When I asked the defendant’s counsel where I might find evidence that the plaintiff suffered from “organic conditions”, he told me I could take “judicial notice” of them.  He developed that argument in the following way.  In 1997, the plaintiff was referred to a psychiatrist, Dr Scott, after his parents raised their concerns about the defendant with the school.  Counsel for the defendant submitted that I would conclude that the plaintiff was not referred to Dr Scott because he had been sexually abused – rather, I would conclude he was referred for treatment of his “organic conditions”.  Counsel submitted –

If the plaintiff’s referral was for either bad behaviour or as a result of some trauma, including sexual abuse, it would be usual for the referral to be to a psychologist, rather than a psychiatrist.

Psychiatrists usually treat organic conditions.  Therefore, it is more likely that the plaintiff was being treated for his own organic conditions, not as a result of some trauma [that is, sexual abuse].

  1. [19]
    That proposition was not put to any of the psychiatrists for their comment.  When I asked the defendant’s counsel for the evidential foundation for the submission, he said –

Well, your Honour, I submit that that is also something that judicial notice would be taken of.  That is, in my experience, the usual course: that one would be referred by a GP to a psychologist initially …

  1. [20]
    Ultimately, counsel conceded that there was no evidential foundation for his submission that I ought to conclude that the plaintiff was referred to Dr Scott for treatment of an “organic condition”.  But he persisted with the submission that “there may be other issues” which had not been brought before the court. 
  2. [21]
    I pushed further for clarification of the relevance to the defendant’s case of ODD and the unrevealed “other” things.  Counsel confirmed that the defendant’s position was that I ought not to reason back from the plaintiff’s presentation to the psychiatrists that he had been sexually abused by the defendant.[3]  I was not convinced that that was in fact the defendant’s position.  So, I considered the evidence (limited though it was) about the potential contribution of ODD to the plaintiff’s psychiatric injures, for the benefit of the defendant.

Failure of the defendant’s counsel to comply with “the rule in Browne v Dunn

  1. [22]
    Although I reminded the defendant’s counsel several times during the trial of the need to comply with the rule in Browne v Dunn, there were many occasions on which he did not comply.  There is nothing to be gained by my itemising here the allegations in the defendant’s case which were not put to relevant witnesses for their comment.  It is enough to say that the defendant’s counsel’s failure to comply with the rule in Browne v Dunn did not assist me in the assessments which I had to make.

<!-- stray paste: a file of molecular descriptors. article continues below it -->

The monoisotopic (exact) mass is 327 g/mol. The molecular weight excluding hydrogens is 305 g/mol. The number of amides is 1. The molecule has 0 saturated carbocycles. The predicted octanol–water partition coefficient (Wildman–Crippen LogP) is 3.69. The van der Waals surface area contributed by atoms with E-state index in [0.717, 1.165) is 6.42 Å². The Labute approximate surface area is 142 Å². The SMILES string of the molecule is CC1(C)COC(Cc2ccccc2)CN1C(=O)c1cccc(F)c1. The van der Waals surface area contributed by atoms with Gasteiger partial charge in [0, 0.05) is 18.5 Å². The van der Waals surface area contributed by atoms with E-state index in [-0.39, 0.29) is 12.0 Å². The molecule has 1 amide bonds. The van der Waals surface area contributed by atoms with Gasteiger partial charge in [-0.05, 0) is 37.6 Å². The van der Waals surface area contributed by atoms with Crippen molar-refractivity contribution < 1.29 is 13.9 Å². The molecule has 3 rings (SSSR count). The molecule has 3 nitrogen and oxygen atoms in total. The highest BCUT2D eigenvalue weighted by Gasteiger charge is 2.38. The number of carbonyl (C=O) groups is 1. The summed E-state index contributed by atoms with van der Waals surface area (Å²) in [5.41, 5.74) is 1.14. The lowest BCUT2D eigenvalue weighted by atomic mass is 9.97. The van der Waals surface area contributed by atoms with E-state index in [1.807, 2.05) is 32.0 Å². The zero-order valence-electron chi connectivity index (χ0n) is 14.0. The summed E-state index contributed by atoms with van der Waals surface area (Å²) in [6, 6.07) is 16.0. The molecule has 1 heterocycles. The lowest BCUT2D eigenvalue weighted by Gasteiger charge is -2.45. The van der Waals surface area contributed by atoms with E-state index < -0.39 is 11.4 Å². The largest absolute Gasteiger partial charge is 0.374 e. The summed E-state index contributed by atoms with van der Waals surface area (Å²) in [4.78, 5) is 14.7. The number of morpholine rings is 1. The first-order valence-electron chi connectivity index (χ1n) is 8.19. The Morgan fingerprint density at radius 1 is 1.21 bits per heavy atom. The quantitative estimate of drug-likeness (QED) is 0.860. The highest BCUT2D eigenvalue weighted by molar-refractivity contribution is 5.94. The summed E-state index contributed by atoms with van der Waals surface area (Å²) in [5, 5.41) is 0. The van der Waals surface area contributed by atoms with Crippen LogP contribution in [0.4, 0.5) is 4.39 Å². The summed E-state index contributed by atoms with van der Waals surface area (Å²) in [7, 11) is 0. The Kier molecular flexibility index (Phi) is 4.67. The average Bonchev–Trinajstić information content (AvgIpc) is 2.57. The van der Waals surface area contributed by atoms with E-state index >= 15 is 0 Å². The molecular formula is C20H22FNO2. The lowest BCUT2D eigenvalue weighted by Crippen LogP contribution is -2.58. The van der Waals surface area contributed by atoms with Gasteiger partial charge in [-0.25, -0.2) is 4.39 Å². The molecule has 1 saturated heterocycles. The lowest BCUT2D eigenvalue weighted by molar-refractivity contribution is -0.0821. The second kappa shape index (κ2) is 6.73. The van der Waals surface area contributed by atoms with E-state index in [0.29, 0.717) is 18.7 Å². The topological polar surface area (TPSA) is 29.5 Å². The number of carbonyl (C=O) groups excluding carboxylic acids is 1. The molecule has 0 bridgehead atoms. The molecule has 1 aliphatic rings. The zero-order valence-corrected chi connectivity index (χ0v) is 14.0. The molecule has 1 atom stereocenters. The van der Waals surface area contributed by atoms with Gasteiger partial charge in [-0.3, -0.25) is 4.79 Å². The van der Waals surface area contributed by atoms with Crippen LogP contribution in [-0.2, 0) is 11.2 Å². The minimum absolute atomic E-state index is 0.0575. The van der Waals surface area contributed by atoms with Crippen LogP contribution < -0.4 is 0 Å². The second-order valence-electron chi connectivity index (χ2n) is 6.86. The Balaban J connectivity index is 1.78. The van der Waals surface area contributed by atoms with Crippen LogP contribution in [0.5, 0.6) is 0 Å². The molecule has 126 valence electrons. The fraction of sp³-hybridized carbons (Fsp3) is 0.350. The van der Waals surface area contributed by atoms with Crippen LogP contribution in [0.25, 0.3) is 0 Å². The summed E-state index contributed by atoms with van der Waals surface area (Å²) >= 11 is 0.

The plaintiff’s account of his grooming and seduction

  1. [23]
    Nicholas Brockhurst grew up on a property at Drillham, 20 kilometres west of Miles, a town in the western Darling Downs.  His parents, Cecily and Owen, adopted him when he was very young.  They also adopted his sister.
  2. [24]
    He attended the local primary school with another 30 or so children across Years 1 to 7.[4]  In 1995, he was one of four Year 7 students. 
  3. [25]
    Mr Brockhurst turned 13 in January 1996.
  4. [26]
    He started high school (Year 8) at Toowoomba Grammar (TGS).  He was a boarder, assigned to Mackintosh House.  He understood that Mrs Rawlings was there to “look after” the boys in Years 8 and 9 of Mackintosh House.  She was also Mr Brockhurst’s Year 8 English teacher. 

Meeting Mrs Rawlings

  1. [27]
    As Mr Brockhurst recalled it, within a couple of weeks of starting Year 8, he saw Mrs Rawlings for tutoring/help with his homework about twice a week.  He saw her, with other boys, in her classroom under the library.  The assigned times for tutoring were communicated to him (and the other boys) by their “housemaster” or by Mrs Rawlings herself.  The tutoring times for Years 8 and 9 fell between the end of the school day, at around 3 pm, and 5.30/5.45 pm, at which time the boarders had to get ready for dinner.  The older students were tutored after dinner.
  2. [28]
    Mr Brockhurst found Mrs Rawlings very friendly.  She seemed to care about his schoolwork and how he was progressing.  He felt very comfortable with her.  By the middle of 1996, he felt that they had grown “closer”.  Their conversations were not all about schoolwork.  They spoke to each other about their personal life and their backgrounds.  They were “getting to know each other”. 

Relationship over semester 1, 1996

  1. [29]
    Mrs Rawlings offered extra tutoring sessions to Mr Brockhurst.  As Mr Brockhurst saw it, they enjoyed their time together so much that they sought more of it.  Most of the time the extra sessions were arranged by Mrs Rawlings paging Mr Brockhurst, over the loudspeaker, to attend at the school office during lunchtimes or after school.  She would then meet him there and pass a note to him which invited him to attend her room at a certain time.
  2. [30]
    Mr Brockhurst played cricket in the first term of 1996.  Mrs Rawlings came to watch his games.  He opened the batting for his team.  Once he was dismissed, he was permitted to return to the crowd which consisted of parents, teachers and other supporters.  He often sat with Mrs Rawlings in the crowd but there was no physical contact between them.
  3. [31]
    Mr Brockhurst played rugby in the second and third terms of 1996 (from April until September).  Mrs Rawlings often attended his games.  Once he finished playing, they found time to be together – even if only for ten minutes. 
  4. [32]